In the poem below, Dickinson speaks of migration. Given the enormous amount of white nationalism in which Twitter and Facebook are soaked, I don’t doubt there are those who will actually read this poem and think that emigration is only difficult for the cryptic reasons she specifies. I’ve met people who want to believe that asylum-seekers are liars who simply want to commit crimes. I’ve met some of them in Great Books-type circles. It is not for nothing Rep. Steve King, known for explicit endorsements of neo-Nazis, continually speaks about the threat to “Western Civilization.” His sentiments are not entirely alien from what a disturbing number who claim to be educated actually believe.

It is not unwise to wonder about the tribulations or horrors faced by those who emigrate and hold that to be a separate topic from the loneliness and alienation encountered by someone who fancies herself a free thinker. Dickinson’s first stanza seems somewhat playful, though the second has a much darker tone:

Away from Home are some and I (821)
Emily Dickinson

Away from Home are some and I —
An Emigrant to be
In a Metropolis of Homes
Is easy, possibly —

The Habit of a Foreign Sky
We — difficult — acquire
As Children, who remain in Face
The more their Feet retire.

Away from Home are some and I, she declares. Some are away from home, she’s away from home, she’s not with them or home. Her tone does not sound harsh or embittered. She does sound lost, and definitely worried: An Emigrant to be / In a Metropolis of Homes / Is easy, possibly. Maybe one can be a successful emigrant, as there are homes everywhere, homes with mothers (metropolis: in Greek, “mother city”). It isn’t simple to find your true family, those you feel a kinship on the deepest level with. But since she has not really tried this before, she cannot immediately discount the possibility that it might happen sooner rather than later, that a certain felicity might be experienced.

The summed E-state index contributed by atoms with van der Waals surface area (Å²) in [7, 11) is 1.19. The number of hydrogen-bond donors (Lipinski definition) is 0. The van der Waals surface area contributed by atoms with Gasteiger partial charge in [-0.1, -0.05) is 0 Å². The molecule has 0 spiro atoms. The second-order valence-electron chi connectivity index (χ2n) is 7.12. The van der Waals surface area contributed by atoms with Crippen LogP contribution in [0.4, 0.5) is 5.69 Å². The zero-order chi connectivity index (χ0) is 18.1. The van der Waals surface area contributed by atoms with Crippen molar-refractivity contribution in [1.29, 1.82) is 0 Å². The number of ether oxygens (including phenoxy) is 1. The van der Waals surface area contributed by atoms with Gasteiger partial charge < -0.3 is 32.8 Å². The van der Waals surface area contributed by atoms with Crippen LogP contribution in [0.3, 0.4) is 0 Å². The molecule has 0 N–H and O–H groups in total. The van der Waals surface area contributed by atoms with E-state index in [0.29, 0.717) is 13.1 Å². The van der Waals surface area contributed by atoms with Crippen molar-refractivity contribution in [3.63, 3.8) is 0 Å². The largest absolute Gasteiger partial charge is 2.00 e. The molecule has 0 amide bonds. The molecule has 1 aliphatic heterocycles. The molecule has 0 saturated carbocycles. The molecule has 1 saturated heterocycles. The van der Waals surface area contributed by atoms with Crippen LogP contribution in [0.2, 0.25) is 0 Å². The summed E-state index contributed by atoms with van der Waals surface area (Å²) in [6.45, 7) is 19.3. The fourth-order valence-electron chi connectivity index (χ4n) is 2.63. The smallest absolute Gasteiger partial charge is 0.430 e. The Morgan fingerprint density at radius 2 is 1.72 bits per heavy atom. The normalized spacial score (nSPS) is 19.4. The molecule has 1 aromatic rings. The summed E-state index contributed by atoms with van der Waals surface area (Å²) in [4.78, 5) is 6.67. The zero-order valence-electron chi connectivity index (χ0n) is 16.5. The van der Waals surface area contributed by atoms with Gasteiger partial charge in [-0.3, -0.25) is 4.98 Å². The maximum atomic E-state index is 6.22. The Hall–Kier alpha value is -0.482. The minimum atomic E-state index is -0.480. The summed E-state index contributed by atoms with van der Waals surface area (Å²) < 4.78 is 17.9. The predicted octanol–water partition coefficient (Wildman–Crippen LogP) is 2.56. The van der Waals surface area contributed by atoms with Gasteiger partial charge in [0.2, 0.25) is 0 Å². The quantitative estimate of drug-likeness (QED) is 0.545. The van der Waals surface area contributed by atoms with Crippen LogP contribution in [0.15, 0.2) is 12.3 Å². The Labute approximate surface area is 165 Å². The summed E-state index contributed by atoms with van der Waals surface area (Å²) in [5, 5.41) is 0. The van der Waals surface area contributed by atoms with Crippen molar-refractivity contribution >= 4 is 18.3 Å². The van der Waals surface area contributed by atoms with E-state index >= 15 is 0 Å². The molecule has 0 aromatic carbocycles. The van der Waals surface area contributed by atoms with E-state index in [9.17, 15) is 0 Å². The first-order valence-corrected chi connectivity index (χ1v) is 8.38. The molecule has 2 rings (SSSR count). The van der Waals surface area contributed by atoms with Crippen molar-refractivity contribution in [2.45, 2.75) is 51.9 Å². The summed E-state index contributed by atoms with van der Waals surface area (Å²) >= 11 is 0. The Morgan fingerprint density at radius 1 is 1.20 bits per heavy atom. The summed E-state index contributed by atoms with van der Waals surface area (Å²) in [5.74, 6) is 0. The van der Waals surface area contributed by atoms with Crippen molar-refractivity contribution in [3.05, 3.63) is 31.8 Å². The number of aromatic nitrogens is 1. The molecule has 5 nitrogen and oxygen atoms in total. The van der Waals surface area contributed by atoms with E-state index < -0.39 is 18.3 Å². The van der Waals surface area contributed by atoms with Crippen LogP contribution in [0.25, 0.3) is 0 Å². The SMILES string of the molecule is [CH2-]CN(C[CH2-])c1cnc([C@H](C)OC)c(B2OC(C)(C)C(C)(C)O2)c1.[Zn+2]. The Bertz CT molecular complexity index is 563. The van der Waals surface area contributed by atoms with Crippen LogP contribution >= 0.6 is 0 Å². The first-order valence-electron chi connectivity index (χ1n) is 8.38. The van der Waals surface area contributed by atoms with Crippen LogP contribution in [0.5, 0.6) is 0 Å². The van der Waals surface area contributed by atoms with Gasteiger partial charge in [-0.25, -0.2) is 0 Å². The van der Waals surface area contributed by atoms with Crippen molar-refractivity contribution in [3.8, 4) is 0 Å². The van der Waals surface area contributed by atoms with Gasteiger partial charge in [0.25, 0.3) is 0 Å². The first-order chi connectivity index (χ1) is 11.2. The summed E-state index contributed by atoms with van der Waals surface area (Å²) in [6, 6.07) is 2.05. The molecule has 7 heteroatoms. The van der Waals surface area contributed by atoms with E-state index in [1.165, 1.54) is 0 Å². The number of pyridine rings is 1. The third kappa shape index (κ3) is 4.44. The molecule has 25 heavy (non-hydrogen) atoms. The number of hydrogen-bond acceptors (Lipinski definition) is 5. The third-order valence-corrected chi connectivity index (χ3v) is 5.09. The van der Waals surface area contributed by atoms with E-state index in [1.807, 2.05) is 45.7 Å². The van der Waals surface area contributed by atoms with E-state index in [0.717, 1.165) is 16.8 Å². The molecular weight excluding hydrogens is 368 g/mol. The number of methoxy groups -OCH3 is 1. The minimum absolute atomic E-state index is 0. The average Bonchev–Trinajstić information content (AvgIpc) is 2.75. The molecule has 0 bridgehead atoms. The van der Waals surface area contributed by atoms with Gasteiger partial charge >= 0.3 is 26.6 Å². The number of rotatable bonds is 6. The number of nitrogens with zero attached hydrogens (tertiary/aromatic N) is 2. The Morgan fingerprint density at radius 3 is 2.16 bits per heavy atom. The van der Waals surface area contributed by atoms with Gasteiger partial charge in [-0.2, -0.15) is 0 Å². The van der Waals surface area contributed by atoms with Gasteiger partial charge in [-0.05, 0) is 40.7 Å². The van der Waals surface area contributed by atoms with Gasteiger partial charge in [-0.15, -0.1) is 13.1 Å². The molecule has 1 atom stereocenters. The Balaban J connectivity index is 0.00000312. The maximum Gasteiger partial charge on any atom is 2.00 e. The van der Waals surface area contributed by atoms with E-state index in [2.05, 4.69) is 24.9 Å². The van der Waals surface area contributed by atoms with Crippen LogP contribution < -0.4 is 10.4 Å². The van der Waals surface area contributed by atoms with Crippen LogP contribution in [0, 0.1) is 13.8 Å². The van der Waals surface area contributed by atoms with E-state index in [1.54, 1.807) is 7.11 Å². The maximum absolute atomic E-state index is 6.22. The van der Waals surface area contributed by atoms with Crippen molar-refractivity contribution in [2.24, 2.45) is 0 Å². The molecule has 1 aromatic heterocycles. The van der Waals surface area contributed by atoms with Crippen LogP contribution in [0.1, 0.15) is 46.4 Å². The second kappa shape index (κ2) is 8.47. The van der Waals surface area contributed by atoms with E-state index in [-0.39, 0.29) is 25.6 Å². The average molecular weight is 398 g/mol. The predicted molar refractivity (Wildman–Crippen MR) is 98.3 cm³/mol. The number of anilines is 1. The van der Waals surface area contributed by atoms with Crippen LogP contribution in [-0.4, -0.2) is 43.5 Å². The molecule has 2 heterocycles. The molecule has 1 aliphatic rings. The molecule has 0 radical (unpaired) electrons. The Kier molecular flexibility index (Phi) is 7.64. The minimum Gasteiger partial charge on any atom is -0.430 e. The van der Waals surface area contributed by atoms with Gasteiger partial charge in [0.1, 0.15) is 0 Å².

She’s begun to consciously search for where she belongs. She’s always been in “a metropolis of homes,” she’s always been “an emigrant to be.” The problem of this poem is how to reconcile this search with who she was before. If I realize I have been where I have not belonged, do I throw away my old self entirely? Maybe with regard to morality, where the immoral must be rejected and repented for, but this poem feels like it concerns the problem of intellectual maturity. The Habit of a Foreign Sky / We — difficult — acquire / As Children—who we were before depends not just on our ignorance, but our learning. As children, we learned a difficult habit, i.e. how to not be ourselves. How to deal with a foreign sky. It’s not an entirely useless habit; in fact, if one wants to understand oneself on a deeper level, one doesn’t immediately look for kin or allies, but looks at how one reacts and learns.

Emigration of a sort has brought her back home even as she has declared herself away from home. She remains at home in Face, but her object is not to submit to the conventions of her world, but understand them so they cannot constrain her. Self-knowledge means becoming a migrant, putting on a mask for those who don’t have questions, who are hostile to questions, who only understand obedience: As Children, who remain in Face / The more their Feet retire. When we were children, there were many times we didn’t understand why we were being barked at, but we understood to keep quiet and ask the questions we needed to ask later. We understood how to understand, once. I suspect there is more of a link to contemporary events in this poem than I allowed in my initial remarks, but I would not approach any such conclusion lightly, as if being a migrant were easy.